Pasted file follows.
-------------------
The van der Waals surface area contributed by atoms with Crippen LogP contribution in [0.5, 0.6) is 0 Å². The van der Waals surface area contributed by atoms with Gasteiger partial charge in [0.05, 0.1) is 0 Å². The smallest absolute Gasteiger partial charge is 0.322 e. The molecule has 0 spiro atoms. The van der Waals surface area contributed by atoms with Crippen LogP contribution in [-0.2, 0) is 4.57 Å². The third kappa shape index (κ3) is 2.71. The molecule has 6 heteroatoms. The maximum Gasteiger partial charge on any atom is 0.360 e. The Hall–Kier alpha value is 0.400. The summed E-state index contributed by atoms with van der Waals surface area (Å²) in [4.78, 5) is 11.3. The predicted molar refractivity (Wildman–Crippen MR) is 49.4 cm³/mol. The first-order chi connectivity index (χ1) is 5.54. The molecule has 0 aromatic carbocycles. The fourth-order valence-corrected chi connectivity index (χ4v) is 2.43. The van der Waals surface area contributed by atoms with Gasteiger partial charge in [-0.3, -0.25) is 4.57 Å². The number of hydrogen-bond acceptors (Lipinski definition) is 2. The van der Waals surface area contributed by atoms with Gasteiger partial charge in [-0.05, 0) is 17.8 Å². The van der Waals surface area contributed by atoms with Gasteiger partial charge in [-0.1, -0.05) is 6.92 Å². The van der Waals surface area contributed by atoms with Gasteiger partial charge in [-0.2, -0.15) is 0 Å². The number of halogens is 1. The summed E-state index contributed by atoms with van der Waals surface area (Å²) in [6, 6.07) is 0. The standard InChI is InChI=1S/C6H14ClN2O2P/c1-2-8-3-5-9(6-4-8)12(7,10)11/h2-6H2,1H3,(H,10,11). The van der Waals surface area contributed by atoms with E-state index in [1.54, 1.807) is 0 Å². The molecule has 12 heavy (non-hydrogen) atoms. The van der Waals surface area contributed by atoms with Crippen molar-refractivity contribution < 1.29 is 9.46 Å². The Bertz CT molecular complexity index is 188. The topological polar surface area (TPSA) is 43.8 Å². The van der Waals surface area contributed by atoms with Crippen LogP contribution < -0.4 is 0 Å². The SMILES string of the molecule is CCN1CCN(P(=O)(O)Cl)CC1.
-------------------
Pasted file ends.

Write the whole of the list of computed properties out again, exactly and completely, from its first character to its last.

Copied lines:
The van der Waals surface area contributed by atoms with Crippen LogP contribution in [0.5, 0.6) is 0 Å². The van der Waals surface area contributed by atoms with Gasteiger partial charge in [0.05, 0.1) is 0 Å². The smallest absolute Gasteiger partial charge is 0.322 e. The molecule has 0 spiro atoms. The van der Waals surface area contributed by atoms with Crippen LogP contribution in [-0.2, 0) is 4.57 Å². The third kappa shape index (κ3) is 2.71. The molecule has 6 heteroatoms. The maximum Gasteiger partial charge on any atom is 0.360 e. The Hall–Kier alpha value is 0.400. The summed E-state index contributed by atoms with van der Waals surface area (Å²) in [4.78, 5) is 11.3. The predicted molar refractivity (Wildman–Crippen MR) is 49.4 cm³/mol. The first-order chi connectivity index (χ1) is 5.54. The molecule has 0 aromatic carbocycles. The fourth-order valence-corrected chi connectivity index (χ4v) is 2.43. The van der Waals surface area contributed by atoms with Gasteiger partial charge in [-0.3, -0.25) is 4.57 Å². The number of hydrogen-bond acceptors (Lipinski definition) is 2. The van der Waals surface area contributed by atoms with Gasteiger partial charge in [-0.05, 0) is 17.8 Å². The van der Waals surface area contributed by atoms with Gasteiger partial charge in [-0.1, -0.05) is 6.92 Å². The van der Waals surface area contributed by atoms with Gasteiger partial charge in [-0.2, -0.15) is 0 Å². The number of halogens is 1. The summed E-state index contributed by atoms with van der Waals surface area (Å²) in [6, 6.07) is 0. The standard InChI is InChI=1S/C6H14ClN2O2P/c1-2-8-3-5-9(6-4-8)12(7,10)11/h2-6H2,1H3,(H,10,11). The van der Waals surface area contributed by atoms with E-state index in [1.54, 1.807) is 0 Å². The molecule has 12 heavy (non-hydrogen) atoms. The van der Waals surface area contributed by atoms with Crippen molar-refractivity contribution < 1.29 is 9.46 Å². The Bertz CT molecular complexity index is 188. The topological polar surface area (TPSA) is 43.8 Å². The van der Waals surface area contributed by atoms with Crippen LogP contribution < -0.4 is 0 Å². The SMILES string of the molecule is CCN1CCN(P(=O)(O)Cl)CC1.